Tape-recorded or digitally recorded historical information obtained in interviews concerning personal experiences and recollections. Often, the intention is that these recordings become available to the public at a specified future time in order to convey historical insight. The devices must be WSU-owned and not connected to the internet.
PERSONALLY IDENTIFIABLE HEALTH INFORMATION
Health or medical data or information that can be linked manifestly or inferentially to an individual.
A group of people in society meeting certain criteria to be eligible as subjects in a project’s protocol.
The individual with primary responsibility for the design and conduct of a research study.
A prisoner is defined by federal regulations as any individual involuntarily confined or detained in a penal institution and/or individuals detained in other facilities by virtue of statutes or commitment procedures which provide alternatives to incarceration.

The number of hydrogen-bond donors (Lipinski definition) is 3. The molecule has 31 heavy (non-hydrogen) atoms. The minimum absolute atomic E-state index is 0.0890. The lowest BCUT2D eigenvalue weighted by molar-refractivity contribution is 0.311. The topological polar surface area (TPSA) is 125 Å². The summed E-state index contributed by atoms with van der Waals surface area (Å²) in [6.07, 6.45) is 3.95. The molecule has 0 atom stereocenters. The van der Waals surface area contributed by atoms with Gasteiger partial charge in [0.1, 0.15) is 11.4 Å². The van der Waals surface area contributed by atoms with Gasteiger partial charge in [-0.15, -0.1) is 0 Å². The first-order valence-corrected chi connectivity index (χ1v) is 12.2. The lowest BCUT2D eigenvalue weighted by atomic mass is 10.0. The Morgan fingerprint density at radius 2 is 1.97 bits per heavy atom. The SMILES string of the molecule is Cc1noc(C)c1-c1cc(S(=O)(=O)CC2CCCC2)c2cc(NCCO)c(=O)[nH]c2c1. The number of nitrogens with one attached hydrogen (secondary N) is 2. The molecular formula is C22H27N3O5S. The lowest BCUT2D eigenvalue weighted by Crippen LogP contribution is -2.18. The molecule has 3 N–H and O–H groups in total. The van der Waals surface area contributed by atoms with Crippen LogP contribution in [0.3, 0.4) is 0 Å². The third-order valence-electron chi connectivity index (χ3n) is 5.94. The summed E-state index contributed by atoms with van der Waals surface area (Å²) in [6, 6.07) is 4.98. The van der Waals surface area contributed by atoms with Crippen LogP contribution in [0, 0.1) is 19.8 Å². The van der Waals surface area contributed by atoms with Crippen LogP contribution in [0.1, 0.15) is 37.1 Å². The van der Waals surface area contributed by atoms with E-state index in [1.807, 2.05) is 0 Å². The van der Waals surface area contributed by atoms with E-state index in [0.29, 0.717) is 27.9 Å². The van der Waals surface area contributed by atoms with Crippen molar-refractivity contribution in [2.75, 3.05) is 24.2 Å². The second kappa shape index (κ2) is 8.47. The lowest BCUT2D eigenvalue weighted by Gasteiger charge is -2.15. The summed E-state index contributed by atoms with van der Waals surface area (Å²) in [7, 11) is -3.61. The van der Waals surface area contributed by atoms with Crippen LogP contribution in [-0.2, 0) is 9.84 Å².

Control over the extent, timing, and circumstances of sharing oneself (physically, behaviorally, or intellectually) with others.
Information about behavior that occurs in a context in which an individual can reasonably expect that no observation or recording is taking place, and information which has been provided for specific purposes by an individual and which the individual can reasonably expect will not be made public (for example, a medical record). Private information must be individually identifiable (i.e., the identity of the subject is or may readily be ascertained by the investigator or associated with the information) in order for obtaining the information to constitute research involving human subjects.